Linking Customer Experiences with Rewards to Employees

“People work for money but go the extra mile for recognition, praise, and rewards.” – Dale Carnegie

Employees would pass on to customers what they receive from their company. As per the quote, it would be beneficial to a company to ensure that they not only compensate their employees well, but also show them appreciation and thankfulness through recognition, praise, and rewards, if the company expects them to do more than whatever is part of their job description. Linking customer experiences with rewards to employees would then, make a lot of business sense – satisfied and energized employees tend to be better workers and are more likely to ‘go the extra mile’ whenever required for their company. There is no doubt that today’s customers want the best and unless companies provide excellent service and top class experiences, they would not hesitate to find a company that will give them all that and more.

By linking customer experiences with rewards to employees, what a company would do is making a cultural shift and sharing its business imperatives with employees. The more buy-in a company can get company-wide, the more effective would they be with their customer service strategies. When each employee is pulling their weight towards common goals for the company, it would be easier to achieve the goals and remain consistently successful. Traditionally, people worked in the same company for years, with minimum benefits and incentives. Those times have changed too and companies that ‘look out for’ their employees will be the ones to gain a sustainable advantage. Smart companies understand that linking customer experiences with rewards to employees is the need of the hour and implementing cultural change immediately is critical to success.

While the leadership may be the ones taking the strategic decisions and formulating policies for customers and other parts of the business, it would be the employees responsible for implementing them. It would make sense therefore, to keep employees in a happy frame of mind so that they make good on all the promises the company makes to customers, and that is why linking customer experiences with rewards to employees is a good idea. Every company would pay a salary to its employees – that is the reason people take up jobs. However, unless they have good reasons to go beyond the ‘boundaries of their job description’, they would not – and such employees cannot contribute to the growth and success of a company. It is in the best interest of companies to give their employees more and recognize them for any extra effort they may make that contributes to customer experiences and in the attainment of company goals.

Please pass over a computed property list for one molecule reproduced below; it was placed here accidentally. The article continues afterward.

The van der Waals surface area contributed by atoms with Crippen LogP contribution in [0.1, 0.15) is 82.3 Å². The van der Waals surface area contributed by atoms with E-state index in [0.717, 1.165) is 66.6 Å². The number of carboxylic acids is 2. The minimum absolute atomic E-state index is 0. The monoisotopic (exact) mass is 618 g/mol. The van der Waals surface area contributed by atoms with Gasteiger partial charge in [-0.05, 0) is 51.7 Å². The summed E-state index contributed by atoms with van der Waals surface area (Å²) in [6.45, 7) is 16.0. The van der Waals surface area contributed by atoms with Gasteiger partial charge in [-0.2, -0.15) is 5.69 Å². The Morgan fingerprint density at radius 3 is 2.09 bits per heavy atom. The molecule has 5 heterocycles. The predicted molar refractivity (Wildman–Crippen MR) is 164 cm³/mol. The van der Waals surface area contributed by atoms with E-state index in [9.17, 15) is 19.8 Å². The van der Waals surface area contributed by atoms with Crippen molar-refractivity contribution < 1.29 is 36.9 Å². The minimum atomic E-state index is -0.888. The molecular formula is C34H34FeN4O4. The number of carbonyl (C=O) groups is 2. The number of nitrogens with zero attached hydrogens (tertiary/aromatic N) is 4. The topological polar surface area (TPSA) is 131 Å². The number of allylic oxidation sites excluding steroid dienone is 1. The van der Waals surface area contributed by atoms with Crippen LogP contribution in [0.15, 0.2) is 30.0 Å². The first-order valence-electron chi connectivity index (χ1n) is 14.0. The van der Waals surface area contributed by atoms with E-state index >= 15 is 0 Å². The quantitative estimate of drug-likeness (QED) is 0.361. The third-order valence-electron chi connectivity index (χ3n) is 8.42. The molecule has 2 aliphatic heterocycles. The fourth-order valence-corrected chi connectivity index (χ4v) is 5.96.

As mentioned, customer service and experiences should be something that each employee is aware of, understands the importance, and knows that it is part of their responsibility to the company. By linking customer experiences with rewards to employees, a company would have a level playing field for all employees irrespective of their job description. Some jobs have more visibility and hence would be recognized and rewarded more often – such as the finance or marketing departments, while others, which may be equally important, would not get the same recognition because they would not be as visible – such as the administration or housekeeping departments. However, when rewards and recognition are linked to ‘that extra’ in each person’s role – namely customer service and experiences – each person would have the ability and would be happy to highlight their contribution in the area that is not essentially part of their job description.